The Secret Broker: Learning to dance and sing along to a new tune? It’s trad Dad!
The Secret Broker
The Secret Broker
After 35 years of stockbroking for some of the biggest houses and investors in Australia and the UK, the Secret Broker is regaling Stockhead readers with his colourful war stories — from the trading floor to the dealer’s desk.
There was some big news this week that got overshadowed by COVID and Trump.
You may have missed it but it caught my eye, as it shows how times have changed.
I read this week about the new actor who is playing James Bond, in the movie titled ‘No Time to Die’ which is scheduled for release in April 2021. Kind of.
I say “kind of” because British born actor Lashana Lynch, whose Jamaican mother and grandmother moved to the UK in 1980s to begin a new life, will technically play Agent 007. I’ll leave it to the Twitterati to go to war with each other over what that means.
For the purposes of this column, Lynch was born in 1987, which makes her 60 years younger than the recently departed Sean Connery, who played his first role as James Bond in 1962, in the aptly named ‘Dr No’.
So, in 2021, James Bond becomes Jane Bond and the money people behind the franchise believe that this will help keep the interest in 007 movies alive, as they move it along with the times.
Here is an original sketch of how Ian Fleming, the inventor of the character, saw James Bond in 1953:
And here is an image of 007 in 2021:
The 007 movie franchise is estimated to be worth US$19 billion and it is one of the highest valued media franchises of all time. The movies themselves have so far grossed over US$7 billion, so this move is not some fly-by-night scheme but a well thought out strategy to keep those dollars rolling in.
But even if it’s more about the money than any form of social conscience, it is good to see. Only 68 years to change from a male role to a female role!
However, nothing compared to the suffering Mary Frances Heaton endured to become recognised as being wronged for just being a woman.
This week a blue memorial plaque was placed outside this former asylum where she was locked up for 41 years:
In 1837, Mary was declared by a trio of male judges, to be insane, simply because she was a woman who dared to publicly shame a pillar of male society, namely, her Vicar. She said that he was a liar and a cheat (which was true).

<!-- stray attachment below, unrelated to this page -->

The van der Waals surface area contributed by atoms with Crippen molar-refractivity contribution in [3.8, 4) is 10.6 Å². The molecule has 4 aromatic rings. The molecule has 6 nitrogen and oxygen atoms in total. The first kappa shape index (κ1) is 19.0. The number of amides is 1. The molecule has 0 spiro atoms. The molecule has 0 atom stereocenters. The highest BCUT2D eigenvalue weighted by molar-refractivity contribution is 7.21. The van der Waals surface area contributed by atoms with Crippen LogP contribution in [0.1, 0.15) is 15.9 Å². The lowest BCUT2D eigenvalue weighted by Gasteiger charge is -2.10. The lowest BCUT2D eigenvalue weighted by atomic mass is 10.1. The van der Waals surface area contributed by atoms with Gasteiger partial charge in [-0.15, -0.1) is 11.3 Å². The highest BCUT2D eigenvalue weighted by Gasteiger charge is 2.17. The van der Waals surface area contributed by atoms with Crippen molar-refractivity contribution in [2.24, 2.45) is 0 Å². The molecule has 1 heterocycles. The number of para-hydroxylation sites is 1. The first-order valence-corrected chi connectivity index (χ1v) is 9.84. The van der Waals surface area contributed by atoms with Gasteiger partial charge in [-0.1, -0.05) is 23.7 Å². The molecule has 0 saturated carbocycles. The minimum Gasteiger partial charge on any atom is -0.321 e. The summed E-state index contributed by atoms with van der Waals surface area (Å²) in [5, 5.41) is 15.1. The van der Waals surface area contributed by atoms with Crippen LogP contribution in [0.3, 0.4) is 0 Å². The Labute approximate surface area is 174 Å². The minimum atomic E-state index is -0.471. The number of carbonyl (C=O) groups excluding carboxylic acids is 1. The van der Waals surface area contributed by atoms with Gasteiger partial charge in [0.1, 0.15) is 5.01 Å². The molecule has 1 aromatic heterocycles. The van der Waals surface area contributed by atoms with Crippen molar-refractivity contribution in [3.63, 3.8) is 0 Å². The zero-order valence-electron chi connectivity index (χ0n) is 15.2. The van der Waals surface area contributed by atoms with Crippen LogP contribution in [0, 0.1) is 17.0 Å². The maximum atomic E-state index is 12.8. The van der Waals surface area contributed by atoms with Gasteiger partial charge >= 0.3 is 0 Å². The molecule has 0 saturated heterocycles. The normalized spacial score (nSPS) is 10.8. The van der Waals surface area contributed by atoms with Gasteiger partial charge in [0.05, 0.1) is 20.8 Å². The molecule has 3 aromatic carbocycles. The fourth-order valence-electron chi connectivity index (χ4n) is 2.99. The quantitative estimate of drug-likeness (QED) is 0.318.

As this story points out, 187 years ago it was considered normal to put women into asylums just because they dared to speak up against and challenge male authority.
Then in 1973, (seven years before I started broking), the London Stock Exchange allowed 10 women to become members. It took 200 years to get to that point.
We’re getting there. In 1984, Anita Roddick founded The Body Shop, and became the first female to ever IPO a business on the London Stock Exchange. When asked how she achieved all of this, she replied:
“If you think you’re too small to have an impact, try going to bed with a mosquito in the room.”
Over the next eight years, The Body Shop shares increased by over 10,000%.
Australia’s mining sector has some way to go. Barely a month ago, at the ‘Diggers and Dealers’ conference in Kalgoorlie, the CEO of Fortescue Metals Group pointed out that there were more presenters named Peter than there were female presenters.
In 2008, Norway passed a law that requires all publicly listed company boards to be 40% female, though I couldn’t find out how they would class a transgender or a cross-dresser.
Back here in Oz, the trendy market darling (am I allowed to say that?) Afterpay (ASX: APT), have two female board members out of seven places.
Can’t wait to see if Q can manage to adapt 007’s tool kit, so we can have poisoned tipped nail files and hairdryers that can not only create a beautiful curl but also fire 15 rounds a second.
That would leave any enemy agent shaken, but not stirred.
Feel free to contact him with your best stock tips and ideas.